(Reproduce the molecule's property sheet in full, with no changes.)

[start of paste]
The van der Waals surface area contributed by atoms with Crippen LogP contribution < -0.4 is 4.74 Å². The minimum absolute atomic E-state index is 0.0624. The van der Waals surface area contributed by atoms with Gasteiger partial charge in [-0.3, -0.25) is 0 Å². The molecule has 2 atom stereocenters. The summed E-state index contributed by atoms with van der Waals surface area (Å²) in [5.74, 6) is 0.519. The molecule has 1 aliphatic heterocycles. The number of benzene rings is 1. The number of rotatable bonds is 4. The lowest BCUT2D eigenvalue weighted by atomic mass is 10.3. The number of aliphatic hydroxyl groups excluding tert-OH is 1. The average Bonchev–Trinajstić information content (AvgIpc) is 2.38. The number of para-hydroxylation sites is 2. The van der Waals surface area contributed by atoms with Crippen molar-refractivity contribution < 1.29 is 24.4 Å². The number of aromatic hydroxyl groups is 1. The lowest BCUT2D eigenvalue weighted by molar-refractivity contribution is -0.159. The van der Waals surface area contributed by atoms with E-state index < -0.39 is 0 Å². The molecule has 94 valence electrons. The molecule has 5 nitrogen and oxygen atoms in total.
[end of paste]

The van der Waals surface area contributed by atoms with Crippen LogP contribution < -0.4 is 4.74 Å². The minimum absolute atomic E-state index is 0.0624. The van der Waals surface area contributed by atoms with Gasteiger partial charge in [-0.3, -0.25) is 0 Å². The molecule has 2 atom stereocenters. The summed E-state index contributed by atoms with van der Waals surface area (Å²) in [5.74, 6) is 0.519. The molecule has 1 aliphatic heterocycles. The number of benzene rings is 1. The number of rotatable bonds is 4. The lowest BCUT2D eigenvalue weighted by atomic mass is 10.3. The number of aliphatic hydroxyl groups excluding tert-OH is 1. The average Bonchev–Trinajstić information content (AvgIpc) is 2.38. The number of para-hydroxylation sites is 2. The van der Waals surface area contributed by atoms with Crippen molar-refractivity contribution < 1.29 is 24.4 Å². The number of aromatic hydroxyl groups is 1. The lowest BCUT2D eigenvalue weighted by molar-refractivity contribution is -0.159. The van der Waals surface area contributed by atoms with E-state index < -0.39 is 0 Å². The molecule has 94 valence electrons. The molecule has 5 nitrogen and oxygen atoms in total.